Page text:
Well, this is a first

Today was warm and sunny, quite a change from all the cold, wet weather we’ve been having here in western Virginia. The birds took full advantage of the beautiful day, singing and chasing after potential mates. Three male Red-winged Blackbirds showed up at the feeders, probably migrating north, but other than that, it was the usual customers – titmice, chickadees, juncos, nuthatches, finches, and woodpeckers.

It’s been my experience that cardinals are often the last visitors to the feeder in the evening, so I wasn’t surprised when I saw this male Northern Cardinal late in the day. I was surprised, though, that he was perched on the suet feeder, of all places.


I did a double-take because I have never seen a cardinal on a suet feeder. Normally, they prefer platform-type feeders or peck around below the feeders, catching the morsels that fall.

I watched him bend down and take a bite, then ran for my camera. I was only able to get one picture before he flew off into the woods. Seeing the cardinal eating from the suet feeder was a first for me, but maybe it’s a more common occurrence than I realize. Anyway, I’ll be watching to see if this particular cardinal has decided he doesn’t want to wait for crumbs!

17 thoughts on “Well, this is a first

  1. Hi, Jo Ann: Beautiful pictures!!!!!! We have enjoyed watching a pair of Cardinals all winter and they regularly eat from the suet feeder – but they stay longer and I think eat more of the seed at the seed feeder! Your blogs are GREAT!!!!!!!! Margie

    • Hi Margie. Well that shoots my “new behavior” theory! I’m just glad they’re year-round residents because I love to look at them and hear their cheery song. Thank you for your effusive praise! Hi to Dan. 🙂

  2. The article was interesting as always …… I too have never seen a cardinal on a suet feeder and I have lots of cardinals in my yard. Recently this year I have had the great pleasure of bluebirds ing the coming to my nugget feeders which are hung next to windows I truly enjoy seeing the bluebirds ….. I have been trying to attract them for years.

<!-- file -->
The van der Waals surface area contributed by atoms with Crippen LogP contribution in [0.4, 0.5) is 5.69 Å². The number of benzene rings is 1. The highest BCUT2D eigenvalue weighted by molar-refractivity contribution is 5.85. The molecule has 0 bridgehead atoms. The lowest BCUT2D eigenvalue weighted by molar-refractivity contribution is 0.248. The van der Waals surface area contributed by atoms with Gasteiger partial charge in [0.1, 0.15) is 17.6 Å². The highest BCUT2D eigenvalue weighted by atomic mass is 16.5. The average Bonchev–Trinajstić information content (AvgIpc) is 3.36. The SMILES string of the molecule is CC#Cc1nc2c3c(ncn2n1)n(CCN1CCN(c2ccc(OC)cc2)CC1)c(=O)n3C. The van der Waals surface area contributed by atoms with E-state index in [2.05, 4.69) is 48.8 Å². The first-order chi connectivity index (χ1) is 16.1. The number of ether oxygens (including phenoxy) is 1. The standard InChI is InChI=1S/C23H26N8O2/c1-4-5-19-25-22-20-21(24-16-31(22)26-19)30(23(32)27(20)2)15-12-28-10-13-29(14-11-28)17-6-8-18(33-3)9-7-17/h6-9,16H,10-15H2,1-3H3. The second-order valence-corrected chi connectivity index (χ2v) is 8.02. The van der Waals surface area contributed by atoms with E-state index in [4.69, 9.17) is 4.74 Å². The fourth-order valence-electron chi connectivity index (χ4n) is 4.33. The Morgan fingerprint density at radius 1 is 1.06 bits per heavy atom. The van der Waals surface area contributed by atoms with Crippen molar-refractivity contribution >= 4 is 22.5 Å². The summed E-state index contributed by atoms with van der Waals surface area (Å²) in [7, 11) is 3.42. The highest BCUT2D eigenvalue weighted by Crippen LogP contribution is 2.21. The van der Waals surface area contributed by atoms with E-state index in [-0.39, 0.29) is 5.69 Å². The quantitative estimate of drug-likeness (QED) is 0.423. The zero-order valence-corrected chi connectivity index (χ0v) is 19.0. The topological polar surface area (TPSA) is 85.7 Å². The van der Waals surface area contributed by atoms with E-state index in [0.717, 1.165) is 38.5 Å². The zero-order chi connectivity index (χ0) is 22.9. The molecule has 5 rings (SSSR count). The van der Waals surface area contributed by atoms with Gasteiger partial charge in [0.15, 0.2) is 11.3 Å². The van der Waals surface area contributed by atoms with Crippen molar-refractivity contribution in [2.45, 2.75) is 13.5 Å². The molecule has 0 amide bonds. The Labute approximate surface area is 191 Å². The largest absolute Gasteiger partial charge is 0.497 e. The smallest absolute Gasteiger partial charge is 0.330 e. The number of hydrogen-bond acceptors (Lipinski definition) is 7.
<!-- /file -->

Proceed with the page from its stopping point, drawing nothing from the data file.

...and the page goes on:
• Hi Nona. Bluebirds are hard to attract, but very loyal once they “find” you.I put out meal worms in the summer, which they love. I’m glad to see so many people feeding the birds through the winter when they really need the help. Thanks for commenting!

  3. I saw my cardinal pair eating off the squirrel plank I place outside the front door for my dog Kiana’s viewing pleasure she she is stuck inside. She gets so excited when the feisty red squirrel appears. So, I put seed out on my front window sill and now the birds come there. Finally figured the cardinals out. Great photo!

    • It’s amazing how many birds, including cardinals, have expanded their populations northward. One of the major reasons is the popularity of bird feeding and people keeping their bird feeders full. So keep on feeding! Besides, it gives Kiana her own TV. 🙂

    • That’s the thing about animals – they do things they aren’t “known to do” all the time because they are all different and have different learning experiences.

  4. Great photo of your cardinal Jo Ann. Thought you might be interested in my recent post about (amongst other things) a chiffchaff in my garden! They migrate from Africa across the southern part of the UK in the spring but are most often seen in the summer, and then not too commonly apparantely so I was thrilled to see not only one, but a pair of them!

    • I haven’t been fortunate enough to see any rare birds, but we do get a lot of migrants passing through the region every spring and fall. The Appalachian Mountain range (which is closeby) is a north-south flyway for lots of bird traveling to and from South America, so we get birds stopping over to forage and rest. Thanks for commenting, Sherri.

  5. Isn’t he pretty? Great catch! I’ve never seen a cardinal at a suet feeder either, so this is a first for me too. 🙂

  6. What a neat discovery, Jo Ann. While cardinals aren’t the first bird I’d associate with a suet feeder, most birds won’t pass up the high fat content if they can get it. He just needed to find a way to get at it. Most are designed for woodpeckers and nuthatches and it takes a special kind of balance for a cardinal to reach it. Very cool. I’d be just excited to see a cardinal. They’re not native to Manitoba and I’ve only every seen on vagrant many years ago.

  7. I should have entitled it “This is a first (for me)” because, although it’s not a common sight because of the balance issue, most animals will find a way if they want something bad enough. So chances are, others have observed this behavior. I’ve been missing your posts – good to hear from you again. 🙂

    • It seems I get more anxious for spring to arrive with every passing year. Even though it’s cold today, the fields are turning green – so there’s hope!

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